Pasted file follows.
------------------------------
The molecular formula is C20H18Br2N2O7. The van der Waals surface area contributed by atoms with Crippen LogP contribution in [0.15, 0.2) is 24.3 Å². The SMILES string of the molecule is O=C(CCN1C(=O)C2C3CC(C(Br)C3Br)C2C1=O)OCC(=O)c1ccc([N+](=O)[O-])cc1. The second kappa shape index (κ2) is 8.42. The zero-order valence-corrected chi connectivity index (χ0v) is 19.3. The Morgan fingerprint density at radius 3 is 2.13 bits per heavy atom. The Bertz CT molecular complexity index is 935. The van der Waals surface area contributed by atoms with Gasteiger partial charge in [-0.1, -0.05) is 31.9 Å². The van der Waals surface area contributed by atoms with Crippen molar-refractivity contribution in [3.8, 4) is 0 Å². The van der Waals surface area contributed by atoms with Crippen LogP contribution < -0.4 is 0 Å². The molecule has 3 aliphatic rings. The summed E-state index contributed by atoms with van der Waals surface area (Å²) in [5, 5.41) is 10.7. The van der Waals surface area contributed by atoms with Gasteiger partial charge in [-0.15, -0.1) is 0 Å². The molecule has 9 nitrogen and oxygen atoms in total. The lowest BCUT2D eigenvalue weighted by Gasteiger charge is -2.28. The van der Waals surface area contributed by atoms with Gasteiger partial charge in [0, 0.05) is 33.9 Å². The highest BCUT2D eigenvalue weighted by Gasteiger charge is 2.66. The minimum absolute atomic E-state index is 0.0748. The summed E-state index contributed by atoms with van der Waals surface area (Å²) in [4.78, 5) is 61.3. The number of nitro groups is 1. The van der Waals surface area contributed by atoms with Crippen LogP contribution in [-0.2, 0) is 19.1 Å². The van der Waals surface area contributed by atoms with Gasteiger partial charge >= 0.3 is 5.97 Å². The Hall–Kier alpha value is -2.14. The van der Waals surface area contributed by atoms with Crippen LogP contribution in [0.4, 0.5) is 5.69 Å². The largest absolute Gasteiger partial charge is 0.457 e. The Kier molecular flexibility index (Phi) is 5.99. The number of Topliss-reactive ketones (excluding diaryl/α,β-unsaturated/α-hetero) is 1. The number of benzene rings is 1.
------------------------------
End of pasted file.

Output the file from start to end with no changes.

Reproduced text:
The molecular formula is C20H18Br2N2O7. The van der Waals surface area contributed by atoms with Crippen LogP contribution in [0.15, 0.2) is 24.3 Å². The SMILES string of the molecule is O=C(CCN1C(=O)C2C3CC(C(Br)C3Br)C2C1=O)OCC(=O)c1ccc([N+](=O)[O-])cc1. The second kappa shape index (κ2) is 8.42. The zero-order valence-corrected chi connectivity index (χ0v) is 19.3. The Morgan fingerprint density at radius 3 is 2.13 bits per heavy atom. The Bertz CT molecular complexity index is 935. The van der Waals surface area contributed by atoms with Gasteiger partial charge in [-0.1, -0.05) is 31.9 Å². The van der Waals surface area contributed by atoms with Crippen molar-refractivity contribution in [3.8, 4) is 0 Å². The van der Waals surface area contributed by atoms with Crippen LogP contribution < -0.4 is 0 Å². The molecule has 3 aliphatic rings. The summed E-state index contributed by atoms with van der Waals surface area (Å²) in [5, 5.41) is 10.7. The van der Waals surface area contributed by atoms with Gasteiger partial charge in [-0.15, -0.1) is 0 Å². The molecule has 9 nitrogen and oxygen atoms in total. The lowest BCUT2D eigenvalue weighted by Gasteiger charge is -2.28. The van der Waals surface area contributed by atoms with Gasteiger partial charge in [0, 0.05) is 33.9 Å². The highest BCUT2D eigenvalue weighted by Gasteiger charge is 2.66. The minimum absolute atomic E-state index is 0.0748. The summed E-state index contributed by atoms with van der Waals surface area (Å²) in [4.78, 5) is 61.3. The number of nitro groups is 1. The van der Waals surface area contributed by atoms with Crippen LogP contribution in [-0.2, 0) is 19.1 Å². The van der Waals surface area contributed by atoms with Gasteiger partial charge >= 0.3 is 5.97 Å². The Hall–Kier alpha value is -2.14. The van der Waals surface area contributed by atoms with Crippen LogP contribution in [0.4, 0.5) is 5.69 Å². The largest absolute Gasteiger partial charge is 0.457 e. The Kier molecular flexibility index (Phi) is 5.99. The number of Topliss-reactive ketones (excluding diaryl/α,β-unsaturated/α-hetero) is 1. The number of benzene rings is 1.